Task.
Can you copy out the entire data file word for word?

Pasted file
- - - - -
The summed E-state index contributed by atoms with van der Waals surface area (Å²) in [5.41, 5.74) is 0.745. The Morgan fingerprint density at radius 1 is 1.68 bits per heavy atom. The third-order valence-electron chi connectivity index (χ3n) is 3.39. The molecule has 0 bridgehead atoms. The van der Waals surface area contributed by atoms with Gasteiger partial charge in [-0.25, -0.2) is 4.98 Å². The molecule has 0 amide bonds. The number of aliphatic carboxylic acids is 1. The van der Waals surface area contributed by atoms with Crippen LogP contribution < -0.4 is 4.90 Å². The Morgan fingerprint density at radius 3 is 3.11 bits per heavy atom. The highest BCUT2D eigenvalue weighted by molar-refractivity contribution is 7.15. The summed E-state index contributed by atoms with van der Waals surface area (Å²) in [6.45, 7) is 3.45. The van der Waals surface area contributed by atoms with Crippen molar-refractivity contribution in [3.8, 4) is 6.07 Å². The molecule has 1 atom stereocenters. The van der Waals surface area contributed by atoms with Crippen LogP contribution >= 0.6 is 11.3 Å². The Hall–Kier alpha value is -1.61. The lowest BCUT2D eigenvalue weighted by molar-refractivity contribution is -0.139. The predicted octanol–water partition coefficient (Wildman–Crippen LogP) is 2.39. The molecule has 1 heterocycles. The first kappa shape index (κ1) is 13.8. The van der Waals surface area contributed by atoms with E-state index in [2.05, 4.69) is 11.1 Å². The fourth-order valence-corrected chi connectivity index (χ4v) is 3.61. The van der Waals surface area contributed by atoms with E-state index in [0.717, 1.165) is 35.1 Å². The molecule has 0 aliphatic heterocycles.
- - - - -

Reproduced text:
The summed E-state index contributed by atoms with van der Waals surface area (Å²) in [5.41, 5.74) is 0.745. The Morgan fingerprint density at radius 1 is 1.68 bits per heavy atom. The third-order valence-electron chi connectivity index (χ3n) is 3.39. The molecule has 0 bridgehead atoms. The van der Waals surface area contributed by atoms with Gasteiger partial charge in [-0.25, -0.2) is 4.98 Å². The molecule has 0 amide bonds. The number of aliphatic carboxylic acids is 1. The van der Waals surface area contributed by atoms with Crippen LogP contribution < -0.4 is 4.90 Å². The Morgan fingerprint density at radius 3 is 3.11 bits per heavy atom. The highest BCUT2D eigenvalue weighted by molar-refractivity contribution is 7.15. The summed E-state index contributed by atoms with van der Waals surface area (Å²) in [6.45, 7) is 3.45. The van der Waals surface area contributed by atoms with Crippen molar-refractivity contribution in [3.8, 4) is 6.07 Å². The molecule has 1 atom stereocenters. The van der Waals surface area contributed by atoms with Crippen LogP contribution >= 0.6 is 11.3 Å². The Hall–Kier alpha value is -1.61. The lowest BCUT2D eigenvalue weighted by molar-refractivity contribution is -0.139. The predicted octanol–water partition coefficient (Wildman–Crippen LogP) is 2.39. The molecule has 1 heterocycles. The first kappa shape index (κ1) is 13.8. The van der Waals surface area contributed by atoms with E-state index in [2.05, 4.69) is 11.1 Å². The fourth-order valence-corrected chi connectivity index (χ4v) is 3.61. The van der Waals surface area contributed by atoms with E-state index in [0.717, 1.165) is 35.1 Å². The molecule has 0 aliphatic heterocycles.